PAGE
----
unknown. The endosarc is full of food-granules and reserve-granules (oil, colouring matter and proteid).
The meganucleus and the micronucleus are both usually single, but in Dendrosoma (fig. viii. 20), of which the body is branched, and the meganucleus with it, there are numerous micronuclei. In most cases the micronucleus has not been recorded, though from the similarity of conjugation, and its presence in most cases of fission and budding that have been accurately described, we may infer that it is always present. In unequal fission the meganucleus sends a process into the bud, while the micronucleus divides as in Ciliata. The bud may be nearly equal to the remains of the original animal, or much smaller, and in that case a depression surrounds it which may deepen so as to form a brood-cavity, either communicating by a mere “birth-pore” with the outside or entirely closed. In some cases the budding is multiple (fig. viii. 8), and a large number of buds are formed and liberated at the same time. In all cases the bud escapes without tentacles, and possesses a characteristic supply of cilia, whose arrangement is constant for the species.
In some cases an adult may withdraw its tentacles, moult its pellicle and develop an equipment of cilia and swim away: this is the case with Dendrocometes, parasitic on Gammarus, when its host moults.
The numerous species of Suctoria, often so abundant on various species of Cyclops, are not found on the other freshwater Copepoda, Diaptomus and Canthocamptus, belonging indeed to other families. Again, these Suctoria affect different positions, those found on the antennae not being present on the mouth parts; the ventral part of the thorax has another set; and the inside of the pleural fold another. Rhyncheta occupies the front of the “couplers” or median downgrowths uniting the coxopodites of the swimming legs, and Choanophrya settles in the immediate neighbourhood of the mouth, preferably on the epistoma, labrum and metastomatic region, but also on the adoral appendages and in rare cases extends, when the settlement is extensive, to the bases of the two pairs of antennae; while distinct species of Podophrya settle on the antennae, the front of the thorax and the inside of the pleural folds. Dendrocometes is common on the gills of the freshwater shrimp (Amphipod) Gammarus and Stylocometes on the gills and gill-covers of the Isopod Asellus, the water-slater. The independence of the Acinetaria was threatened by the erroneous view of Stein that they were phases in the life-history of Vorticellidae. Small parasitic forms (Sphaerophrya) were also regarded erroneously as the “acinetiform young” of Ciliata. They now must be regarded as an extreme modification of the Protozoon series, in which the differentiation of organs in a unicellular animal reaches its highest point.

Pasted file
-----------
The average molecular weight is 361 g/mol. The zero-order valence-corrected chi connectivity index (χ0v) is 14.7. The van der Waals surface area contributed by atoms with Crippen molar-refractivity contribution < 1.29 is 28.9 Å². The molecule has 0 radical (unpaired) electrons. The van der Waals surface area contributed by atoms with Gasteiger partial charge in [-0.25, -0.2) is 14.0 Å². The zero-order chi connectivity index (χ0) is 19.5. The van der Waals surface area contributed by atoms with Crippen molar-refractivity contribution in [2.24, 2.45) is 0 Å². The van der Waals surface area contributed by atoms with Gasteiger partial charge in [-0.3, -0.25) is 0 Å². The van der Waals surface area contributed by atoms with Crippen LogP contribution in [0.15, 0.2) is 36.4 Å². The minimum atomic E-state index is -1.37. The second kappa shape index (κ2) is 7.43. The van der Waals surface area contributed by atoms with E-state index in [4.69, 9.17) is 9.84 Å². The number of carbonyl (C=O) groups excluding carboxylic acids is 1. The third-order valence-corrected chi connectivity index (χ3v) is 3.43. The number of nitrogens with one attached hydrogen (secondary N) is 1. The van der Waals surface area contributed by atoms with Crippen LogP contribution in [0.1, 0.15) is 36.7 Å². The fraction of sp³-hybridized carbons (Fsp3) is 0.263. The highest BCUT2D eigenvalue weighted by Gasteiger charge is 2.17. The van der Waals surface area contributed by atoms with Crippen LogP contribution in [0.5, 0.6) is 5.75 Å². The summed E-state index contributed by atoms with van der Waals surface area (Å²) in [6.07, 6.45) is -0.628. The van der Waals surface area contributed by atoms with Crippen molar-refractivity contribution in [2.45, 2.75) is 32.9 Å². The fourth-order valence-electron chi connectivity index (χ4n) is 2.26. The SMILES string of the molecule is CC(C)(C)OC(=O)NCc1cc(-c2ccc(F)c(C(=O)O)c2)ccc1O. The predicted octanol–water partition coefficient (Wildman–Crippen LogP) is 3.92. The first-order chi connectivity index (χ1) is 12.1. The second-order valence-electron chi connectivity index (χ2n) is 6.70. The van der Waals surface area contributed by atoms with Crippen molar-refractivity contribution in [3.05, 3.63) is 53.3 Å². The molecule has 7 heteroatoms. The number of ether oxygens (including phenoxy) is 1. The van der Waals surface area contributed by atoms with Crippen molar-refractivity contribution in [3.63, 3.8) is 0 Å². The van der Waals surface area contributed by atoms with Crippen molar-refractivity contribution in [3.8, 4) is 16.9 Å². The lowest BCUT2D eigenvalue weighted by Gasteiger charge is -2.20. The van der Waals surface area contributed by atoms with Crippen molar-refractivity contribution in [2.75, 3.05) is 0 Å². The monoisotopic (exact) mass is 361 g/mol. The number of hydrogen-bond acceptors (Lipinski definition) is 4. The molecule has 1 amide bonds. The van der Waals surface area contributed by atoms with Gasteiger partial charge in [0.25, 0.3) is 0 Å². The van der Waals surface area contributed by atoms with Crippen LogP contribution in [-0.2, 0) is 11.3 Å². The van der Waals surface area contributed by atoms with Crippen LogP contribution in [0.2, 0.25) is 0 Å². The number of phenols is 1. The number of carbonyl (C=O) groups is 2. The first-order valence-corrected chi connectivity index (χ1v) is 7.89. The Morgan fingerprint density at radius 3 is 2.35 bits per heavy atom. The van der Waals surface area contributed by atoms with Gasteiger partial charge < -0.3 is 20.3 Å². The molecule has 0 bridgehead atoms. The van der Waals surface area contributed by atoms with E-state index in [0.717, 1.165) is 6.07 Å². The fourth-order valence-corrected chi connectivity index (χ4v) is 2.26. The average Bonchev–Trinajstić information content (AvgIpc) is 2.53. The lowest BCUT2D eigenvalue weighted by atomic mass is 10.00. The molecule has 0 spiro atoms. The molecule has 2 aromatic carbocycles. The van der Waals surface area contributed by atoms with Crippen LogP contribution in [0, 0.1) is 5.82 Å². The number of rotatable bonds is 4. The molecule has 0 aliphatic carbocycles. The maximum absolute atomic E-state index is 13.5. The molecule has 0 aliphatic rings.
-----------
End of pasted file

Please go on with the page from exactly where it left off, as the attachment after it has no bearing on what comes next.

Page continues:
1. Unstalked simple forms. Urnula Cl. and L., permanently ciliate; Rhyncheta Zenker (fig. viii. 1), on the limb couplers of Cyclops; Sphaerophrya Cl. and L. (fig. viii. 2-6, 12), endoparasitic in Ciliata and formerly taken for embryos thereof, never attached; Trichophrya Cl. and L. (fig. viii. 7), of similar habits, but temporarily attached, sessile.
2. Stalked simple forms; Podophrya Ehr. (fig. viii. 10, 13, 16), tentacles all knobbed or flared; Ephelota Strethill Wright, tentacles all pointed; Hemiophrya S. Kent (fig. viii. 8, 9, 14), tentacles of both kinds; Choanophrya Hartog, tentacles thick, truncate, very retractile, when expanded opening into funnels for aspiration of floating prey, never for attachment—epizoic on antero-ventral parts of Cyclops.
3. Cupped forms; Solenophrya Cl. and L., cup sessile; Acineta Ehr., cup stalked; Acinetopsis Bütschli, like Acineta, but the cup flattened, closed distally with only slit-like apertures (“pylomes”) for the bundles of tentacles; Podocyathus, like Acineta, but with pointed as well as knobbed tentacles.
4. Tentacles in bundles at the tips of one or more processes or branches of the body. Ophryodendron Cl. and L., tentaculiferous process single (fig. viii. 21); Dendrocometes Stein (fig. viii. 15), body rounded, processes repeatedly branched, epizoic on gills of Gammarus pulex; Dendrosoma Ehr. (fig. viii. 17-20), body freely branched from a basal attached stolon, meganucleus branching with the body.
Bibliography.—(a) Infusoria in the widest sense: C. E. Ehrenberg. Die Infusionstierchen als vollkommene Organismen (1838); F. Dujardin, Zoophytes infusoires (1841). (b) Infusoria, including Mastigophora: M. Perty, Zur Kenntniss Kleinster Lebensformen (1852); E. Claparède and J. Lachmann, Études sur les infusoires